Why adversity demands tough questions

By · Wednesday, January 29th, 2020

not teaching,
still THINKING ..
.

Questions are the mainstay of journalists.

Mary Louise Kelly, a co-host of NPR’s “All Things Considered,” explains that point well in a recent opinion piece published in The New York Times under the headline: Pompeo Called Me a ‘Liar.’ That’s Not What Bothers Me.

Kelly states:

Ask journalists why they do the job they do, and you’ll hear a range of answers. Here’s mine: Not every day, but on the best ones, we get to put questions to powerful people and hold them to account. This is both a privilege and a responsibility.

Kelly describes her one-on-one interviews this month with each of “the top diplomats of both the United States and Iran, in their respective capitals.” Each interview lasted 10 minutes.

The differences are stark between her interview first with Iran’s foreign minister, Javad Zarif, and then with Secretary of State Mike Pompeo.

Kelly’s experience serves as a reminder to all journalists of three important points that she makes in her piece:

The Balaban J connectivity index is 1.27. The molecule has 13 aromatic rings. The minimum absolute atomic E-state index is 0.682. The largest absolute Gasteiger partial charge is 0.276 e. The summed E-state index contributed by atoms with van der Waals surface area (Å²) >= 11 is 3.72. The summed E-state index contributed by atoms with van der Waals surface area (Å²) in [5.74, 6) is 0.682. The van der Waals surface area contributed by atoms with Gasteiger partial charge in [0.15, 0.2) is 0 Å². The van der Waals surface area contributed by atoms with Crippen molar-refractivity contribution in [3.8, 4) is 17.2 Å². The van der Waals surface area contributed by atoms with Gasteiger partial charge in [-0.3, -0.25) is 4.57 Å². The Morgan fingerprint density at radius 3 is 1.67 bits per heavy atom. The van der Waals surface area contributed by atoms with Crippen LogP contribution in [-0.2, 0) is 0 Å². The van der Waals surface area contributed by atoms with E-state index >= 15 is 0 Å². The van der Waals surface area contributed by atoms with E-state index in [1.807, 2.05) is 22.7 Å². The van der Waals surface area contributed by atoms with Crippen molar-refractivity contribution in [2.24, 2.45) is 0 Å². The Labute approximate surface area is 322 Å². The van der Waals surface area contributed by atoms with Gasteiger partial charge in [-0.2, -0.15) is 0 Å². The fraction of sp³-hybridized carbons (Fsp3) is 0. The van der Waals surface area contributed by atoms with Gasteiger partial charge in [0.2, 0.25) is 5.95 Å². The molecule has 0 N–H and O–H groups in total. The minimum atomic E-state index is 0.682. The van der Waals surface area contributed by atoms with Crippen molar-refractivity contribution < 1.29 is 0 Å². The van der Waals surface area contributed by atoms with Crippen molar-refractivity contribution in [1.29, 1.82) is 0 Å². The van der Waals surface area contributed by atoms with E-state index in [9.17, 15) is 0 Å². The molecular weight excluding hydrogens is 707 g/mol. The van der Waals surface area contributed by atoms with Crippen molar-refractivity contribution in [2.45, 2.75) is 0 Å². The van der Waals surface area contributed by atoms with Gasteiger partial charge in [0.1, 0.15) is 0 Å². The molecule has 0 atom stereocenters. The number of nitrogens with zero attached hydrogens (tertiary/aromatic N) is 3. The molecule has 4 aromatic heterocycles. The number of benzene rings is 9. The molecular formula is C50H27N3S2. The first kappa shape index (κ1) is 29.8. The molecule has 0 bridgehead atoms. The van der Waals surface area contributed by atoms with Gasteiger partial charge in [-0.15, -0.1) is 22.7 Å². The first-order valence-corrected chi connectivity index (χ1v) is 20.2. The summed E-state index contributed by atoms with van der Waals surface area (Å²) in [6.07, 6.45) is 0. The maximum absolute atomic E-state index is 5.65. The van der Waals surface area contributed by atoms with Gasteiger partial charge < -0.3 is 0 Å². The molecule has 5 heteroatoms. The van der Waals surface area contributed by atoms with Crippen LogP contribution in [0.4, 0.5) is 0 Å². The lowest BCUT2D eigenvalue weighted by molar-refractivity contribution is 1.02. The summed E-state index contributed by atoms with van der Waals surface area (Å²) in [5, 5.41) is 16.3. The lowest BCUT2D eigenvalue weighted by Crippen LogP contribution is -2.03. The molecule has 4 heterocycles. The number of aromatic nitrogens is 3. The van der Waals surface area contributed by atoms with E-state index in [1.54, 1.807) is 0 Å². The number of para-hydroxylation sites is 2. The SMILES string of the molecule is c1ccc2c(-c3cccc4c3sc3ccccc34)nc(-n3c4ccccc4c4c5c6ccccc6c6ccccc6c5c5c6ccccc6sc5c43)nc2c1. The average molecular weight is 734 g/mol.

1. Freedom of the press is “enshrined in the Constitution” for a reason
  2. People in power are “held to account” for a reason
  3. Journalists ask “tough questions, on behalf of our fellow citizens,” for a reason

Take a moment to read Kelly’s short, powerful piece about her two interviews, including her description of “Mr. Pompeo’s subsequently swearing at me, calling me a liar and challenging me to find Ukraine on an unmarked map.”

We are glad — according to the headline over her piece — that Kelly is not bothered by being called a liar. Journalists know they must be able to take whatever is thrown at them to get answers to the questions they ask.

These two profs are no longer teaching at Syracuse University’s Newhouse School, but we are still thinking.)

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